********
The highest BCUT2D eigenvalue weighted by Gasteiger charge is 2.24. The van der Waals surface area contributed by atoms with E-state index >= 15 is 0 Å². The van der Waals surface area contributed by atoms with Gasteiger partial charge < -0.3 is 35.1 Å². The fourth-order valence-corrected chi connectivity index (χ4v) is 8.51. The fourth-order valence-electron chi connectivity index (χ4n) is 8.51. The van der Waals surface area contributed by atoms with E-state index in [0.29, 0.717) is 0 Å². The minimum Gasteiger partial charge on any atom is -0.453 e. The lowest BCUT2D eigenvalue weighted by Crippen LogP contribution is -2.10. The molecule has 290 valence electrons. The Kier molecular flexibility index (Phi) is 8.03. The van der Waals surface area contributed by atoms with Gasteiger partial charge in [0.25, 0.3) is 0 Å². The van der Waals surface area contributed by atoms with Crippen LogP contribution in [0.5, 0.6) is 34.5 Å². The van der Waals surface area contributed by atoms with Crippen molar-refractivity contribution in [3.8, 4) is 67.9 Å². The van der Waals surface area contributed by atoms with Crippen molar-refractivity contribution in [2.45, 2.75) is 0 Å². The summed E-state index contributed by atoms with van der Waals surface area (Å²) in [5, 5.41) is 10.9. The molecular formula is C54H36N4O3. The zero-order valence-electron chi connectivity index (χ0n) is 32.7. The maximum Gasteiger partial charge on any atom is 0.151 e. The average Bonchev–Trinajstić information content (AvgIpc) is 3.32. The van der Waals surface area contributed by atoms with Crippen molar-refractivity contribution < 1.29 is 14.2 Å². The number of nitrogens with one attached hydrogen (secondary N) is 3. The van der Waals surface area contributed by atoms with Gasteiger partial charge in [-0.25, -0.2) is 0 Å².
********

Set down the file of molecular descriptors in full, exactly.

The highest BCUT2D eigenvalue weighted by Gasteiger charge is 2.24. The van der Waals surface area contributed by atoms with E-state index >= 15 is 0 Å². The van der Waals surface area contributed by atoms with Gasteiger partial charge < -0.3 is 35.1 Å². The fourth-order valence-corrected chi connectivity index (χ4v) is 8.51. The fourth-order valence-electron chi connectivity index (χ4n) is 8.51. The van der Waals surface area contributed by atoms with E-state index in [0.29, 0.717) is 0 Å². The minimum Gasteiger partial charge on any atom is -0.453 e. The lowest BCUT2D eigenvalue weighted by Crippen LogP contribution is -2.10. The molecule has 290 valence electrons. The Kier molecular flexibility index (Phi) is 8.03. The van der Waals surface area contributed by atoms with Gasteiger partial charge in [0.25, 0.3) is 0 Å². The van der Waals surface area contributed by atoms with Crippen LogP contribution in [0.5, 0.6) is 34.5 Å². The van der Waals surface area contributed by atoms with Crippen molar-refractivity contribution in [3.8, 4) is 67.9 Å². The van der Waals surface area contributed by atoms with Crippen molar-refractivity contribution in [2.45, 2.75) is 0 Å². The summed E-state index contributed by atoms with van der Waals surface area (Å²) in [5, 5.41) is 10.9. The molecular formula is C54H36N4O3. The zero-order valence-electron chi connectivity index (χ0n) is 32.7. The maximum Gasteiger partial charge on any atom is 0.151 e. The average Bonchev–Trinajstić information content (AvgIpc) is 3.32. The van der Waals surface area contributed by atoms with Crippen molar-refractivity contribution < 1.29 is 14.2 Å². The number of nitrogens with one attached hydrogen (secondary N) is 3. The van der Waals surface area contributed by atoms with Gasteiger partial charge in [-0.25, -0.2) is 0 Å².